NA: Those losing their land to high voltage power transmission lines would be fairly compensated, the Prime Minister informed the National Assembly on December 4 at the question hour.

Discrepancies in compensation for private land have remained a contested issue. The Property Assessment and Valuation Agency rates, which need to be revised after every three years, have not been revised.

An individual sued Bhutan Power Corporation in one instance and won the case. The court ordered the corporation to compensate the individual fairly.

Drujeygang Tseza MP, Karma Dorji asked the Prime Minister how the government could help these individuals to be compensated adequately.

Four households in Geduchu village, Dagana just owning 54 decimals each have lost their land to transmission lines. They were compensated for their houses but are still waiting for land replacement.

Each transmission line pole occupies two to 10 decimal of land. Constructing homes within 50 metres of the poles to right and left is prohibited in the Bhutan Electricity Act.

“Without amending the Land Act 2007, how can the Prime Minister help these people who sacrificed their properties for the good of the nation?” MP Karma Dorji asked.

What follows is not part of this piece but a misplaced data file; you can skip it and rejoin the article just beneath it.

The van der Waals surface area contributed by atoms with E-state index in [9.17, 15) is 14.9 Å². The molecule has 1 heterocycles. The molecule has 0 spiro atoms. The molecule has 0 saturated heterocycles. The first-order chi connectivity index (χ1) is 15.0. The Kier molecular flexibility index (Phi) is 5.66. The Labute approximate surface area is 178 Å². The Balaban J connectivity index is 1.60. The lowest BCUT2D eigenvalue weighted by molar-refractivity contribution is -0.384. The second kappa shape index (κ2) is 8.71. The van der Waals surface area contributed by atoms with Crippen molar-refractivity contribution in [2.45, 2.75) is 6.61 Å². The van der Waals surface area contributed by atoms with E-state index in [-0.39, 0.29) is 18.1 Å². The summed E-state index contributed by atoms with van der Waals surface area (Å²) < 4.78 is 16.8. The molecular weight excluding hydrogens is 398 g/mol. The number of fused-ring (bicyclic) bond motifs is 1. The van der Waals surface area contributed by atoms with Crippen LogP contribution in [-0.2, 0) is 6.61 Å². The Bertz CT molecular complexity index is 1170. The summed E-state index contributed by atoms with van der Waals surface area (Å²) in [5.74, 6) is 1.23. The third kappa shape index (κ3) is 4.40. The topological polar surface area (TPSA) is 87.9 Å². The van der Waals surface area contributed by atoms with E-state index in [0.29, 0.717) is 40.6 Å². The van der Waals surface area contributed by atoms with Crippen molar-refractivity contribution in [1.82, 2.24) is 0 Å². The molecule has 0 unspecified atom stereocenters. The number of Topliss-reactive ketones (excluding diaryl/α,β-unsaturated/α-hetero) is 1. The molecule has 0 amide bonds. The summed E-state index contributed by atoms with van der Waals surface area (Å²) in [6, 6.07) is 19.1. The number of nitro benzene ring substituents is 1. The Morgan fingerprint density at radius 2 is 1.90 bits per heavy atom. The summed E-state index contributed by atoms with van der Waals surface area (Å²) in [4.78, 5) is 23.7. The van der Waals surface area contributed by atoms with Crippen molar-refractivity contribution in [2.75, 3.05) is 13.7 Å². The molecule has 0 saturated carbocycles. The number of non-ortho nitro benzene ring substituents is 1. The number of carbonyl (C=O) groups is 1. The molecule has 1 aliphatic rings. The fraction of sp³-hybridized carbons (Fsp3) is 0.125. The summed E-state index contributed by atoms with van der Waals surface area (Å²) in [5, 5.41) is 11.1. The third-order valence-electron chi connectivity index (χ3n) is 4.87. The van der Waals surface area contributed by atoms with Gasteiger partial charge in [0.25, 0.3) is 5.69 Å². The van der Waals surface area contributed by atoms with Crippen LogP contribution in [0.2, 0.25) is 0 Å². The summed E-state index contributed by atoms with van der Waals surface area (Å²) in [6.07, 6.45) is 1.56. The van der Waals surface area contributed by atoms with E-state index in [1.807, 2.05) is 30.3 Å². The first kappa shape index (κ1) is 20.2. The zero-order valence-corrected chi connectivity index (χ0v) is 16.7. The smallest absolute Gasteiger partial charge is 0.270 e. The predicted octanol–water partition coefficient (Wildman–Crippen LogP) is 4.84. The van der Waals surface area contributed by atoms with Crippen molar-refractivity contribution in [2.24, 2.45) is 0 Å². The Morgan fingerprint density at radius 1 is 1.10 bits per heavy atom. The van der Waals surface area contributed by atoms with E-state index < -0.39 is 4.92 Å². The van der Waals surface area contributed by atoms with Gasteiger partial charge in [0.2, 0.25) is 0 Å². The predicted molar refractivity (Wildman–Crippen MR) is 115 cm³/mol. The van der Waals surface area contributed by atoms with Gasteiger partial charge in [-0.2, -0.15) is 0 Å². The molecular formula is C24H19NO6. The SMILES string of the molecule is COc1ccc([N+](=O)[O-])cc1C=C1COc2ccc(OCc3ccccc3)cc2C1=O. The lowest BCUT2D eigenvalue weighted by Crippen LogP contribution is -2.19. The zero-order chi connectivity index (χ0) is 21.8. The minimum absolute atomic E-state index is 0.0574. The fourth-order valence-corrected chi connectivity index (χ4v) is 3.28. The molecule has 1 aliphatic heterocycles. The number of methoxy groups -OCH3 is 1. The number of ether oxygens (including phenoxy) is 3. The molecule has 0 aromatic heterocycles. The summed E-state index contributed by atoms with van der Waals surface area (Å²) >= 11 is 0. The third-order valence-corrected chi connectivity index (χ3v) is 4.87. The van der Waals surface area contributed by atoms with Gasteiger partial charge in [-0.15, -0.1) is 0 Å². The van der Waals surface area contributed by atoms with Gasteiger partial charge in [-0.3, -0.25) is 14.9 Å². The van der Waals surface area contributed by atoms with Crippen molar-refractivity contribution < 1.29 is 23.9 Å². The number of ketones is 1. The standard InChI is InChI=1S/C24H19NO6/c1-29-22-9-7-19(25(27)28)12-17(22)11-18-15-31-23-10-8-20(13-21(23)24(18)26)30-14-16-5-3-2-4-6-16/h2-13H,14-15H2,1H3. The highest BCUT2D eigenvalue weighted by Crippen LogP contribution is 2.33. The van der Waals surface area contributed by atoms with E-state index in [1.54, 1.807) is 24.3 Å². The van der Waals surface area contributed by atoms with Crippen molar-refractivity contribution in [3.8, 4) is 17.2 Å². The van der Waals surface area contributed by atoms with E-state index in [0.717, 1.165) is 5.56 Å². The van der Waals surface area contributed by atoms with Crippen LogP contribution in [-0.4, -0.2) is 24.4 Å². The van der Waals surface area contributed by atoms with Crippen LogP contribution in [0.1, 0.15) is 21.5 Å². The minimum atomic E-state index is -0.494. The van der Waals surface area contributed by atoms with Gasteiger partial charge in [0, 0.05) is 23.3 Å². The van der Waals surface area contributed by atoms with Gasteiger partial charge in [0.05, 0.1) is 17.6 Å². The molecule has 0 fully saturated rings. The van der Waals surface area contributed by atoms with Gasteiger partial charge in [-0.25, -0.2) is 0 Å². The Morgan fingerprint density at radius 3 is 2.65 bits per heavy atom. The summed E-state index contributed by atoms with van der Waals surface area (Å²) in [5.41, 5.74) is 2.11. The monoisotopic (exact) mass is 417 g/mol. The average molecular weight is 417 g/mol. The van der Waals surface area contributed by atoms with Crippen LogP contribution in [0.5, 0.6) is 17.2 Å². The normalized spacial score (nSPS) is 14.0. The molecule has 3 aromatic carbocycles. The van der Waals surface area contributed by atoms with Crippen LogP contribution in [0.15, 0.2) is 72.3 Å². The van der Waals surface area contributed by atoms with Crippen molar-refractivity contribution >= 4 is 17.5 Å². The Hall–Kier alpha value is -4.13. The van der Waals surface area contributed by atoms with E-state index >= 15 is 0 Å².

Lyonchoen Tshering Tobgay said the National Land Commission and Bhutan Power Corporation have been working out the compensation rates. The rates would need Cabinet approval before implementation.

“I see no problem in compensating the villagers with higher than the PAVA rates,” the Prime minister said.

Compensation is paid in compliance to Land Act 2007, section 267 at PAVA rates.

“There is no rule restricting the government not to pay more than that,” the Prime Minister said.

The high voltage transmission lines today stretch to 1,102km.

Economic and Private Sector Committee member, Kinga Tshering said, “If the poles are in fields, it would not allow them to cultivate or do anything.”

“In future, many more could be affected if this issue is not resolved,” he said.

A few days ago, the National Council raised similar concerns over compensation to affected households when deliberating the review report on hydropower policies and strategies.

The Economic Affairs Committee reported there are visible instances where Land Act 2007 has been disregarded by implementing agencies.

“The Act and its provisions concerning acquisition of private lands for public and national purposes must be followed strictly,” the Council passed as one of its resolutions to the government.

Tshering Palden